Tuesday, September 26, 2017

Severson v. Heartland Woodcraft: Seventh Circuit holds that multimonth leave of absence is outside the scope of the ADA (Updated 9/28/17)

In Severson v. Heartland Woodcraft, Inc., No. 15-3754 (Sept. 20, 2017), the Seventh Circuit held that a multimonth leave of absence lies beyond the scope of the Americans with Disabilities Act. The court reasoned that a "reasonable accommodation" is limited to a measure that enables an employee to work; an individual who needs extended medical leave cannot work, and therefore, he is not protected by the ADA.

In this case, Raymond Severson had exhausted his entitlement to 12 weeks of leave under the Family and Medical Leave Act, and he requested additional leave of two to three months while he recovered from back surgery. Rejecting Severson's denial of accommodation claim, the court explained: "[A] long-term leave of absence cannot be a reasonable accommodation . . . [because it] does not give a disabled individual the means to work; it excuses his not working."

Although the court broadly rejected any reasonable accommodation claim challenging the denial of long-term leave, the court seemed to be particularly troubled by the EEOC's failure to impose any constraints on the length of the leave requested. In the EEOC's view, long-term medical leave qualifies as a reasonable accommodation if it is (1) of a definite and limited duration; (2) requested in advance; and (3) likely to enable the employee to do his job when he returns. In rejecting this view, the court stated that the EEOC mistakenly equates a "reasonable accommodation" with an "effective accommodation," which transforms the ADA into a "medical leave statute -- in effect, an open-ended extension of the FMLA."

To my mind, the Seventh Circuit's position is a harsh and narrow interpretation of the ADA. And indeed, it appears to be an outlier, judging by the many cases cited by the EEOC from other circuits.  But the EEOC's position may lie at the other extreme in failing to provide any limitation on the length of leave that can potentially qualify as a "reasonable" accommodation. This is not to suggest that the two- or three-month extension that Severson had requested was unreasonable, but as a matter of common sense, I would think that at some point the length of medical leave requested by an employee may be so long as to be inherently unreasonable.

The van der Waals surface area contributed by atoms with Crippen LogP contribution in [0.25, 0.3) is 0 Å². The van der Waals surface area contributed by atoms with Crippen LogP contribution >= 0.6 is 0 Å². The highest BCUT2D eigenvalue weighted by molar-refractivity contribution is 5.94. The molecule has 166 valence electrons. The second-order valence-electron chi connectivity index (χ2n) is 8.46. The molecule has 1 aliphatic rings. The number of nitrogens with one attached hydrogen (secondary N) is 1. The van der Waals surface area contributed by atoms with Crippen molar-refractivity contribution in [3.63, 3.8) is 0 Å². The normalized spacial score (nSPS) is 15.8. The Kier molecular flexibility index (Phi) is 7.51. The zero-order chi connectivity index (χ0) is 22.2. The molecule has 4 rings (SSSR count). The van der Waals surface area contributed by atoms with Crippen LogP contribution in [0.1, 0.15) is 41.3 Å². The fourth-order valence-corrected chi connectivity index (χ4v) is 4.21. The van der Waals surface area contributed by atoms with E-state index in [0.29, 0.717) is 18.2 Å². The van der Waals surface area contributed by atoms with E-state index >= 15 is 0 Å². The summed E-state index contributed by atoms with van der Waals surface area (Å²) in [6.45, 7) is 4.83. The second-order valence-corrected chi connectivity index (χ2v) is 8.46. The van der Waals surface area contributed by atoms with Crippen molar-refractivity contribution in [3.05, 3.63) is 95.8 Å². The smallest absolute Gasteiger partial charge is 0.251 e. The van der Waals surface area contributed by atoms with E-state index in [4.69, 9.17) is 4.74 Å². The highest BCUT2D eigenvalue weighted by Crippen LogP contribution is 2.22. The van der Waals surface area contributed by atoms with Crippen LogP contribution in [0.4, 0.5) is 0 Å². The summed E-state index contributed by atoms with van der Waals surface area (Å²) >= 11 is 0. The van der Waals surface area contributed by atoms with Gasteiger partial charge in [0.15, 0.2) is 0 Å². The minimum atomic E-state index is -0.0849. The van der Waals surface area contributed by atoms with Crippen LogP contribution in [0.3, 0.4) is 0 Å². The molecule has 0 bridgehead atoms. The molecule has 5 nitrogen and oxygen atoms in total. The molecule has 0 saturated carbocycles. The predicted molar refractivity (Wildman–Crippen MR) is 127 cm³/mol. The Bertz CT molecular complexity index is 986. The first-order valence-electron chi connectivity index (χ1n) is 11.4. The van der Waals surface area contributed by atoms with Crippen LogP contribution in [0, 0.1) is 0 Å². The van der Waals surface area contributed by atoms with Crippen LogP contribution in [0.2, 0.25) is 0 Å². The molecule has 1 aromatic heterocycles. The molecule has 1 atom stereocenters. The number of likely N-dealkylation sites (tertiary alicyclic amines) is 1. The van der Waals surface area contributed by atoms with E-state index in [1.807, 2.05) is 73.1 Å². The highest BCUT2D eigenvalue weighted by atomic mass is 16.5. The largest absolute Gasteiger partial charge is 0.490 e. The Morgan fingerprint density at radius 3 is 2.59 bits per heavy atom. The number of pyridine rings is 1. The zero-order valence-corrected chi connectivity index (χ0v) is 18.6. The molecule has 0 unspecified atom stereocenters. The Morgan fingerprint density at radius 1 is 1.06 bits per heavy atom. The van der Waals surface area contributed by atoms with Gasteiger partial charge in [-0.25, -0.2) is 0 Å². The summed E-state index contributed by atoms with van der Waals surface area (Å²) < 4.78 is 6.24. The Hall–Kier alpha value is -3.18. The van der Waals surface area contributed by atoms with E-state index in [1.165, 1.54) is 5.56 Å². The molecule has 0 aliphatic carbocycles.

Update (9/28/17): In reading commentary on the Severson decision, I was surprised to learn that the Tenth Circuit, in a decision by then-Judge Neil Gorsuch no less, reached the same conclusion about an employee's right to long-term leave as a reasonable accommodation. In Hwang v. Kansas State University, the court concluded that an employer is not required to provide employees with more than six months of sick leave as a reasonable accommodation. The court explained:

. . . [R]easonable accommodations -- typically things like adding ramps or allowing more flexible working hours -- are all about enabling employees to work, not to not work. 
. . .
[I]t's difficult to conceive how an employee's absence for six months -- an absence in which she could not work from home, part-time, or in any way in any place -- could be consistent with discharging the essential functions of most any job in the national economy today. Even if it were, it is difficult to conceive when requiring so much latitude from an employer might qualify as a reasonable accommodation. Ms. Hwang's is a terrible problem, one in no way of her own making, but it's a problem other forms of social security aim to address. The Rehabilitation Act seeks to prevent employers from callously denying reasonable accommodations that permit otherwise qualified disabled persons to work -- not to turn employers into safety net providers for those who cannot work.
Although Hwang is a Rehabilitation Act case, the same reasoning applies to the ADA, and in fact, the Tenth Circuit discusses at length the EEOC's ADA guidance.

Hwang is significant because it shows that Severson, even if it represents a minority view, may not be that much of an outlier. Oddly, the Seventh Circuit never cited Hwang in its Severson decision, nor did the EEOC cite Hwang in its amicus brief.










This blog reflects the views solely of its author. It is not intended, and should not be regarded, as legal advice on how to analyze any particular set of facts.